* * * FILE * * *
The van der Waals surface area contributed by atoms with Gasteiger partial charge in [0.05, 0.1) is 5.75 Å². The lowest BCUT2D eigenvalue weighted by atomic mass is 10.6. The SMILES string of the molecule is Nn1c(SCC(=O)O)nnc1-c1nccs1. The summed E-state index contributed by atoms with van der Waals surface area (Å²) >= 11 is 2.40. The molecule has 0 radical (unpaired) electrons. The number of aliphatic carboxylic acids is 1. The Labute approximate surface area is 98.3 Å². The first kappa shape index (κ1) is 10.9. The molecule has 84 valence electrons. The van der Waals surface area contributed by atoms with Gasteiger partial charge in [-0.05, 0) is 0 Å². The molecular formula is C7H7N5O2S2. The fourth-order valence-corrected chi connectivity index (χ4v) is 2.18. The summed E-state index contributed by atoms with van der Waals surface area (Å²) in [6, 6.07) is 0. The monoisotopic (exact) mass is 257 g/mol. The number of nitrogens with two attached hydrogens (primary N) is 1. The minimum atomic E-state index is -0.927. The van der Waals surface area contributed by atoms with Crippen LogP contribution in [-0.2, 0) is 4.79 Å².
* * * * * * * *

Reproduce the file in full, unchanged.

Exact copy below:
The van der Waals surface area contributed by atoms with Gasteiger partial charge in [0.05, 0.1) is 5.75 Å². The lowest BCUT2D eigenvalue weighted by atomic mass is 10.6. The SMILES string of the molecule is Nn1c(SCC(=O)O)nnc1-c1nccs1. The summed E-state index contributed by atoms with van der Waals surface area (Å²) >= 11 is 2.40. The molecule has 0 radical (unpaired) electrons. The number of aliphatic carboxylic acids is 1. The Labute approximate surface area is 98.3 Å². The first kappa shape index (κ1) is 10.9. The molecule has 84 valence electrons. The van der Waals surface area contributed by atoms with Gasteiger partial charge in [-0.05, 0) is 0 Å². The molecular formula is C7H7N5O2S2. The fourth-order valence-corrected chi connectivity index (χ4v) is 2.18. The summed E-state index contributed by atoms with van der Waals surface area (Å²) in [6, 6.07) is 0. The monoisotopic (exact) mass is 257 g/mol. The number of nitrogens with two attached hydrogens (primary N) is 1. The minimum atomic E-state index is -0.927. The van der Waals surface area contributed by atoms with Crippen LogP contribution in [-0.2, 0) is 4.79 Å².